Trevor Noah’s World

Trevor Noah’s World

The Atlantic

Douglas Foster, Associate Professor of Journalism
Medill School of Journalism
Northwestern University, Evanston, Illinois

What makes The Daily Show’s new host unique—according to South African comics

CAPE TOWN, South Africa—When word circulated on Monday that standup comic Trevor Noah had been chosen to succeed Jon Stewart as host of The Daily Show, South Africans hailed Noah in hyper-caffeinated terms as the country’s “next great export” after Nelson Mandela, Desmond Tutu, and Charlize Theron. On that day, I happened to be in Johannesburg shepherding students through the newsroom of The Star, where the lineup of stories at the morning editorial conference included a series of firefights between gangsters and police on public highways, allegations of corruption at every level of government, and the teetering condition of the state-run utility company, which regularly plunges the country into rolling blackouts. It was no wonder that news of a major U.S. television show hiring a 31-year-old mixed-race South African phenom as anchor had proven so welcome.

By now, the basics about Trevor Noah are well-known. He’s the young, super-cool comedian with the cherubic face and itchy Twitter finger who, beginning in 2012, achieved global recognition by way of Jay Leno, David Letterman, and Jon Stewart. In a series of solo performances around the world over the last three years, he has blown up in ways that cultural figures from South Africa haven’t since the 1960s and 1970s, when musicians like Hugh Masekela and Miriam Makeba packed music halls during the height of racial oppression back home…

…What makes Noah’s comedy unique? “He’s slick as fuck!” Evans replied. “But also super charming,” added the young comic sitting next to him. He was a slight, Afrikaans-speaking man named Schalk Bezuidenhout, who sometimes opens for Noah when he’s performing in town. Only 22 years old—the same age as Noah when he jump-started his career as a comedian—Bezuidenhout had just come off stage after a set about the hazards of dating a flight attendant (“a non-smoking fuck”) and the unintended consequences of imposing a non-racial ideal on young people from South Africa’s 11 different language groups (“There’s nothing more messed up than a bunch of Afrikaans kids singing an African song”).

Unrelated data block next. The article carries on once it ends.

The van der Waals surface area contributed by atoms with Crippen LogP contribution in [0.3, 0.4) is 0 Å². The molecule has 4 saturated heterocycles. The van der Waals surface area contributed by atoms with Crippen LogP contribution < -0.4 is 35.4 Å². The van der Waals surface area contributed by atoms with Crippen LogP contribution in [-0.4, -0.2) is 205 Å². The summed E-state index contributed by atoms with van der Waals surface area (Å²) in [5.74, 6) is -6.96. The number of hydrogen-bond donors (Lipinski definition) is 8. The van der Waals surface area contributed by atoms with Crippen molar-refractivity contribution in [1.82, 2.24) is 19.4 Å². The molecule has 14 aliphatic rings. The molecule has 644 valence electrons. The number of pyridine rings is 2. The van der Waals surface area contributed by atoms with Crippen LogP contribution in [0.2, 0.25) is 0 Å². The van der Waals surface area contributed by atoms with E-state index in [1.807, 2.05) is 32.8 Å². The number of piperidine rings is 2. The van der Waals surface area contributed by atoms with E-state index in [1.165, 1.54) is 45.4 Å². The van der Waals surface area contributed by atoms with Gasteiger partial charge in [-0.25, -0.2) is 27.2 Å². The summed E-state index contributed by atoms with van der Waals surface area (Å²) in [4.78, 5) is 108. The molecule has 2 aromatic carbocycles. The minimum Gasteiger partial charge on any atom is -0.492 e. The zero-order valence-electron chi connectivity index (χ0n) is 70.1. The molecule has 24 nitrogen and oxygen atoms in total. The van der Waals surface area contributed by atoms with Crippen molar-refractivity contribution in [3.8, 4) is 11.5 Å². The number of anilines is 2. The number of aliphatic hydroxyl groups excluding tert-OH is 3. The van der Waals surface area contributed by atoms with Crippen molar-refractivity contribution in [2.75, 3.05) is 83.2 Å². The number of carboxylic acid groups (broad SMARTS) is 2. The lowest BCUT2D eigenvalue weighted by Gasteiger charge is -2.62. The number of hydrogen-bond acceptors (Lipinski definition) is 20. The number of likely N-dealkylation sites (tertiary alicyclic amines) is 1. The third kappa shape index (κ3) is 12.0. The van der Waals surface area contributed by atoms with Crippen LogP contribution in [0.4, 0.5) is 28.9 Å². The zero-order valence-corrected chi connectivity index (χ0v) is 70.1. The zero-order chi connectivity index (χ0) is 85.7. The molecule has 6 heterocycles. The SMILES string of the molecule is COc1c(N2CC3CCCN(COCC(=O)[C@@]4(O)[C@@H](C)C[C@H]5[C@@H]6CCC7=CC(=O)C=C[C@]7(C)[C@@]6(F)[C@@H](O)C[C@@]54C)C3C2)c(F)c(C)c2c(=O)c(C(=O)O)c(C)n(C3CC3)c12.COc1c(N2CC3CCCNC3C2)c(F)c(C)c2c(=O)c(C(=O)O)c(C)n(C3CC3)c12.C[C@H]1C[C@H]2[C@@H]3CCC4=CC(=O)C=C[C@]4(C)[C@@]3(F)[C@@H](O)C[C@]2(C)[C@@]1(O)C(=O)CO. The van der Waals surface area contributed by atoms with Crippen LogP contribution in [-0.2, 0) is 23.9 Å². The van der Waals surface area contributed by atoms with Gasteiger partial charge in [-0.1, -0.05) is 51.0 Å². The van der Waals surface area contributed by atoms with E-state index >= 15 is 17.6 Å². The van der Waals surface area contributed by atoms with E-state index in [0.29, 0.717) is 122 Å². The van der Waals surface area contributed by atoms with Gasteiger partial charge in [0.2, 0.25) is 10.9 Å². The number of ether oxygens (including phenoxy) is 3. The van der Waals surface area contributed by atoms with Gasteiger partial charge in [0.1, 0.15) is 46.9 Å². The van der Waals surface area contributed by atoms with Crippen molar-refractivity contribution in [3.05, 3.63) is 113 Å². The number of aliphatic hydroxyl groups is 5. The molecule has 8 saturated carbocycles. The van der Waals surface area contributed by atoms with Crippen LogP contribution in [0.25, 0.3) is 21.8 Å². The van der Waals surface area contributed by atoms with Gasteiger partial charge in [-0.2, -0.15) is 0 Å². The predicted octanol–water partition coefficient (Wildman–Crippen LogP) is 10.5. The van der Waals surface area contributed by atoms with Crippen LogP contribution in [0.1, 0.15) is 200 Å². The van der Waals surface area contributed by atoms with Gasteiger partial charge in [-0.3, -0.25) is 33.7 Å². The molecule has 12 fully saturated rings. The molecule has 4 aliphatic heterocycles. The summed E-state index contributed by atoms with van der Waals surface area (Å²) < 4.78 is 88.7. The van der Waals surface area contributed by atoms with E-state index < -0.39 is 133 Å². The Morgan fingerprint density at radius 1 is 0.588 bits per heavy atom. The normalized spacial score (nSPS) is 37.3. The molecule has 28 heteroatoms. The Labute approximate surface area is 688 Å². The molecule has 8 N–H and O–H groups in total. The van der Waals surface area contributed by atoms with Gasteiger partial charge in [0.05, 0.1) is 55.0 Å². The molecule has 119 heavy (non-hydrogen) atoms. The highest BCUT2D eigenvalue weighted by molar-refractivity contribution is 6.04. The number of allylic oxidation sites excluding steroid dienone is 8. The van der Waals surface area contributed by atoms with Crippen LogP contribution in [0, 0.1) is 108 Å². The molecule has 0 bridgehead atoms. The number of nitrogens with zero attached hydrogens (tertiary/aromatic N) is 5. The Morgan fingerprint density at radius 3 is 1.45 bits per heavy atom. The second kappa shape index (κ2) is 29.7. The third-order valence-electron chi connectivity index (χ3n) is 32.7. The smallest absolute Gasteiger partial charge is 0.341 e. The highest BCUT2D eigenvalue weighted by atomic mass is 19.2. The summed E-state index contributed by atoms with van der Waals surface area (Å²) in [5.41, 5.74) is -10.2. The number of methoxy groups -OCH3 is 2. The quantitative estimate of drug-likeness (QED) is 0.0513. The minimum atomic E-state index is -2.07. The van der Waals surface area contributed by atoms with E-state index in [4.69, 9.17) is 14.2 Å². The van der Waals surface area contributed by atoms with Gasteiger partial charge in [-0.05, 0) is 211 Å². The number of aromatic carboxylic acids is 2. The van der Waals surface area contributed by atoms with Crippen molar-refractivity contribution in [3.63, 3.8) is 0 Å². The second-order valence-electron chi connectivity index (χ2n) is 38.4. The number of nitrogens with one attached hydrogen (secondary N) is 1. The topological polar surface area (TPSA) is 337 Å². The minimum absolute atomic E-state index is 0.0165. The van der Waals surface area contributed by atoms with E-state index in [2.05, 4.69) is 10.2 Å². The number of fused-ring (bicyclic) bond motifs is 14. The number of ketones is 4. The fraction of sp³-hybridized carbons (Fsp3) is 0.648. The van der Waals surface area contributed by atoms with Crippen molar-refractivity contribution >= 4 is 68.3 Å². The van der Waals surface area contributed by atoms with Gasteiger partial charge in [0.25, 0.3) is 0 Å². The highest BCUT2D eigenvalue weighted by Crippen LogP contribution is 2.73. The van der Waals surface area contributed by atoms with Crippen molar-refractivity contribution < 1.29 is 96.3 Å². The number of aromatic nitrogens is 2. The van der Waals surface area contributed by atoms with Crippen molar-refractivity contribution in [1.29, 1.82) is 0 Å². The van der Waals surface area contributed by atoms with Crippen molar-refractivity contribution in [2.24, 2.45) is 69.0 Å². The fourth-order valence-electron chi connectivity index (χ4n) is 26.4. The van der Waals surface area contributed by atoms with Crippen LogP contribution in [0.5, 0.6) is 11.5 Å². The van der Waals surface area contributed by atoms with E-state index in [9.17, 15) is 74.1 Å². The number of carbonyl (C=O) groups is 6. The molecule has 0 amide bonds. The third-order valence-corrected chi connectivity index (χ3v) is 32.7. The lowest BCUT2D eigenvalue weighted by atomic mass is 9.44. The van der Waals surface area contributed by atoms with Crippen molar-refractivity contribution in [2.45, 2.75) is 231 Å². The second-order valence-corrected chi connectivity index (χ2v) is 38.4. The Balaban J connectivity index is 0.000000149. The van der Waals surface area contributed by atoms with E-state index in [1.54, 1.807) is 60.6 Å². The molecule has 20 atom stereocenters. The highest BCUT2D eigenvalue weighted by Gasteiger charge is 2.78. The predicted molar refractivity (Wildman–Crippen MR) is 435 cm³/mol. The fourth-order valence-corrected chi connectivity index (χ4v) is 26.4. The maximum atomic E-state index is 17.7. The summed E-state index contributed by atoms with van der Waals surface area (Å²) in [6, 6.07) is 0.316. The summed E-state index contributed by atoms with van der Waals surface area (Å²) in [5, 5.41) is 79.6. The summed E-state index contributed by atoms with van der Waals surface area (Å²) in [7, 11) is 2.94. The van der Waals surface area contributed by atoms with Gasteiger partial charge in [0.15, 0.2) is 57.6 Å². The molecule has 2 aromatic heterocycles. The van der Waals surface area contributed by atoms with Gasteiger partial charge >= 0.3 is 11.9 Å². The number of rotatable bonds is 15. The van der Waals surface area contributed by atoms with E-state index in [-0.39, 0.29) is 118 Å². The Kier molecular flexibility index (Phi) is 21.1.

Both men said Noah distinguished himself from other comics by resisting labels and “genre-based comedy.” Bezuidenhout noted that Noah always identified himself as a mixed-race South African raised in straitened circumstances in Soweto without “using it as a crutch.” Contemporaries who have shared the stage with him say he’s unusually attuned to the audience, shifting direction based on the feel in the room, and Bezuidenhout has seen Noah drop chunks of material based on the city he’s performing in. This was a quality that a number of immigrants in South Africa had already mentioned to me. Omega Chembhere, a waiter, told me that when he had arrived from Zimbabwe 10 years earlier, much of South African pop culture had seemed inaccessible. “Trevor’s different, so good at it,” he said. “His strength is that everything springs from his experience in life, but you understand his reality because he makes an effort to explain.”…

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